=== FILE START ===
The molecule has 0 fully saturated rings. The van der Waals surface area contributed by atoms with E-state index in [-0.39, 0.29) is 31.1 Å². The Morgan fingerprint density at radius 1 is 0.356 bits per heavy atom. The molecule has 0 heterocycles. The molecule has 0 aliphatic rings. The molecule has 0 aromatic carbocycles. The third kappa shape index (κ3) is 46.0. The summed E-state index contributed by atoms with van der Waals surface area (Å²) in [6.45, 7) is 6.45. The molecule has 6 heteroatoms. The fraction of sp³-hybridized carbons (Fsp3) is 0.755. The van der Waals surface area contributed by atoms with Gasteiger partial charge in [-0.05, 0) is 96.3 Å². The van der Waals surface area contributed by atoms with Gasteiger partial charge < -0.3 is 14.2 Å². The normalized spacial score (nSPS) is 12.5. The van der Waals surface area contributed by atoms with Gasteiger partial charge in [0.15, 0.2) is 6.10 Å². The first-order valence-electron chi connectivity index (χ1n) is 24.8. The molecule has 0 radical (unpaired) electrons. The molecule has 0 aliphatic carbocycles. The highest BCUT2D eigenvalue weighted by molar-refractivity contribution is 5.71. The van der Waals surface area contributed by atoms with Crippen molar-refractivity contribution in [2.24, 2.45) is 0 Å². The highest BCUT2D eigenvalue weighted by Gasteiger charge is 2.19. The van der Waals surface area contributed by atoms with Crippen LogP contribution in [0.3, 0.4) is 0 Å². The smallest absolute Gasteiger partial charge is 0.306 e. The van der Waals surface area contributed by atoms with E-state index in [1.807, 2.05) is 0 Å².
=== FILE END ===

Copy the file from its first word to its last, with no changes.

The molecule has 0 fully saturated rings. The van der Waals surface area contributed by atoms with E-state index in [-0.39, 0.29) is 31.1 Å². The Morgan fingerprint density at radius 1 is 0.356 bits per heavy atom. The molecule has 0 heterocycles. The molecule has 0 aliphatic rings. The molecule has 0 aromatic carbocycles. The third kappa shape index (κ3) is 46.0. The summed E-state index contributed by atoms with van der Waals surface area (Å²) in [6.45, 7) is 6.45. The molecule has 6 heteroatoms. The fraction of sp³-hybridized carbons (Fsp3) is 0.755. The van der Waals surface area contributed by atoms with Gasteiger partial charge in [-0.05, 0) is 96.3 Å². The van der Waals surface area contributed by atoms with Gasteiger partial charge < -0.3 is 14.2 Å². The normalized spacial score (nSPS) is 12.5. The van der Waals surface area contributed by atoms with Gasteiger partial charge in [0.15, 0.2) is 6.10 Å². The first-order valence-electron chi connectivity index (χ1n) is 24.8. The molecule has 0 radical (unpaired) electrons. The molecule has 0 aliphatic carbocycles. The highest BCUT2D eigenvalue weighted by molar-refractivity contribution is 5.71. The van der Waals surface area contributed by atoms with Crippen molar-refractivity contribution in [2.24, 2.45) is 0 Å². The highest BCUT2D eigenvalue weighted by Gasteiger charge is 2.19. The van der Waals surface area contributed by atoms with Crippen LogP contribution in [0.3, 0.4) is 0 Å². The smallest absolute Gasteiger partial charge is 0.306 e. The van der Waals surface area contributed by atoms with E-state index in [1.807, 2.05) is 0 Å².